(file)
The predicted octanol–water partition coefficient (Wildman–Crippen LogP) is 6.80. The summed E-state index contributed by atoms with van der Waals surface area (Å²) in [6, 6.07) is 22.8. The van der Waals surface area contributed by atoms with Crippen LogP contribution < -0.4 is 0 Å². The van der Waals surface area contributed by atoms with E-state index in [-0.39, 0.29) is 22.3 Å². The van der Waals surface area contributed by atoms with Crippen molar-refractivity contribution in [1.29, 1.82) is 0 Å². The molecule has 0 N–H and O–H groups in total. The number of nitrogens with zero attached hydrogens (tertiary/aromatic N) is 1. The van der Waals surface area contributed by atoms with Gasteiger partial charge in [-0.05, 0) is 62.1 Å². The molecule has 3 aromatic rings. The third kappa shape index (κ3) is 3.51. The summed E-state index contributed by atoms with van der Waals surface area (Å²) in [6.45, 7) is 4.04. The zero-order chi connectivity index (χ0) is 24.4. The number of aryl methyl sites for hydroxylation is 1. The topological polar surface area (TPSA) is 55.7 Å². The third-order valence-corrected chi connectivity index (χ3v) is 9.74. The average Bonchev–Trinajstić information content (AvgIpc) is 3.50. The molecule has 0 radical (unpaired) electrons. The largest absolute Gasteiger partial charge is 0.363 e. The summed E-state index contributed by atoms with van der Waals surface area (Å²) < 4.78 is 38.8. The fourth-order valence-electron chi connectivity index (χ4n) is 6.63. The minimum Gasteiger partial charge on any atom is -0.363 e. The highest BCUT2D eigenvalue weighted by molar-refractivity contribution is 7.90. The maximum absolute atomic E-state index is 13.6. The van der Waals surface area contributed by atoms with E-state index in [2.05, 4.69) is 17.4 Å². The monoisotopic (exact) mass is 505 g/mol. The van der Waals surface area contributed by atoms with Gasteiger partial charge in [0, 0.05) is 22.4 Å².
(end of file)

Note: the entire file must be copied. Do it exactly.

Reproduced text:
The predicted octanol–water partition coefficient (Wildman–Crippen LogP) is 6.80. The summed E-state index contributed by atoms with van der Waals surface area (Å²) in [6, 6.07) is 22.8. The van der Waals surface area contributed by atoms with Crippen LogP contribution < -0.4 is 0 Å². The van der Waals surface area contributed by atoms with E-state index in [-0.39, 0.29) is 22.3 Å². The van der Waals surface area contributed by atoms with Crippen molar-refractivity contribution in [1.29, 1.82) is 0 Å². The molecule has 0 N–H and O–H groups in total. The number of nitrogens with zero attached hydrogens (tertiary/aromatic N) is 1. The van der Waals surface area contributed by atoms with Gasteiger partial charge in [-0.05, 0) is 62.1 Å². The molecule has 3 aromatic rings. The third kappa shape index (κ3) is 3.51. The summed E-state index contributed by atoms with van der Waals surface area (Å²) in [6.45, 7) is 4.04. The zero-order chi connectivity index (χ0) is 24.4. The number of aryl methyl sites for hydroxylation is 1. The topological polar surface area (TPSA) is 55.7 Å². The third-order valence-corrected chi connectivity index (χ3v) is 9.74. The average Bonchev–Trinajstić information content (AvgIpc) is 3.50. The molecule has 0 radical (unpaired) electrons. The largest absolute Gasteiger partial charge is 0.363 e. The summed E-state index contributed by atoms with van der Waals surface area (Å²) < 4.78 is 38.8. The fourth-order valence-electron chi connectivity index (χ4n) is 6.63. The minimum Gasteiger partial charge on any atom is -0.363 e. The highest BCUT2D eigenvalue weighted by molar-refractivity contribution is 7.90. The maximum absolute atomic E-state index is 13.6. The van der Waals surface area contributed by atoms with E-state index in [2.05, 4.69) is 17.4 Å². The monoisotopic (exact) mass is 505 g/mol. The van der Waals surface area contributed by atoms with Gasteiger partial charge in [0, 0.05) is 22.4 Å².